Drop-outs to be paid to go to college

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The Independent Online
TEENAGE DROP-OUTS are to be paid to go back into education under a Government scheme to be announced this week.

David Blunkett, the Secretary of State for Education and Employment, is to announce a pilot programme for 16 and 17-year-olds who have left school and have no jobs. They will be given a Government allowance if they decide to go back to college to gain GCSEs or another equivalent qualification.

The move is part of a new Government initiative targeting the 100,000 16 or 17-year-olds who are unemployed or in dead-end jobs. Because of changes made by the former Conservative government, young people in this age group do not qualify for Income Support.

In a speech to the Confederation of British Industry on Tuesday, the Education Secretary also will announce the creation of a National Traineeship Scheme to replace the Conservatives' Youth Training Scheme. The system of apprenticeships will offer employers financial incentives to train young people on the job.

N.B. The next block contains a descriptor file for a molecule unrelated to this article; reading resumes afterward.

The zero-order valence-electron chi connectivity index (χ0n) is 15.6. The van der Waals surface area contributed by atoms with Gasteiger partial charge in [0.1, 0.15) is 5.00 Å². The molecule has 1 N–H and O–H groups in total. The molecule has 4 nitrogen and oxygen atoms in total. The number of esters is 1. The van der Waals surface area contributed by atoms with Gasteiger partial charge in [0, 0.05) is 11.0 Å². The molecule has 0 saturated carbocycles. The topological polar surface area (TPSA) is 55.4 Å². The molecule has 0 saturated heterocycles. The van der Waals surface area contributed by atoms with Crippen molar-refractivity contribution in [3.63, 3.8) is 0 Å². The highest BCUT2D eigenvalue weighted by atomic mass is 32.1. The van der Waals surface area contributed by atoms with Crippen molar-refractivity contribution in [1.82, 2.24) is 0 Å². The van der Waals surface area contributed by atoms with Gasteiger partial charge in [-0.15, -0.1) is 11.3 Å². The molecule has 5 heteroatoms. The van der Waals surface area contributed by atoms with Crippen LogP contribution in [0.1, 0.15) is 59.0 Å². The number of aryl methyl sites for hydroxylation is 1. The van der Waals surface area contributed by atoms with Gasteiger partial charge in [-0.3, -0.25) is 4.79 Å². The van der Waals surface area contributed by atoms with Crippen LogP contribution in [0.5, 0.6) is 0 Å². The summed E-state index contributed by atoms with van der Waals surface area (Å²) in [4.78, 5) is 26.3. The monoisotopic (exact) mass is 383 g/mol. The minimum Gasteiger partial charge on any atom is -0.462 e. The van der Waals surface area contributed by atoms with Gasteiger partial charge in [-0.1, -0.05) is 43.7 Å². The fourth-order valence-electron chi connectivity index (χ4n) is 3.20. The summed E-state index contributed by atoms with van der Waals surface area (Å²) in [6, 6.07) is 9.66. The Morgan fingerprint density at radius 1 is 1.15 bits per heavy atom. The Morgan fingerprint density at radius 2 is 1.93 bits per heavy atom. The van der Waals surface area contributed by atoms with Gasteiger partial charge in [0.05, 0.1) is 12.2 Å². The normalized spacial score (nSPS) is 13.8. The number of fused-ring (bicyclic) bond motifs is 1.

Labour is keen to avoid comparisons with the last government's programme which was criticised for using young people as cheap labour with no prospects at the end of their traineeship. The Labour scheme will offer "paper" qualifications at the end of the programme.

Youth campaigners are likely to insist that the new qualifications have a value that will improve young people's career prospects. They will be critical if the traineeships do not offer rewarding employment which can lead to the advancement of young people.

"There will be a gateway approach, a targeted approach," an aide to the Education Secretary said. "These are young people who don't get benefits, who are not in education and training. The overall programme is to help achieve national targets to help young people into training and work."

At the moment the parents of 16 or 17-year-olds at college qualify for extra benefits if they are on Income Support. But in the pilot scheme the Government intends to reroute benefits to the students themselves to give them greater independence and an incentive to study.

The Government is concerned that many young people have opted for dead- end jobs with no prospects for the future, such as road sweeping or waitressing in a greasy-spoon cafe. It intends to introduce measures to allow youths to retrain and will take steps to allow young people to take off one day a week to attend a further education college to acquire more skills.

The Government is to target companies without in-built training programmes. It will place notices in JobCentres and launch a national advertising campaign.

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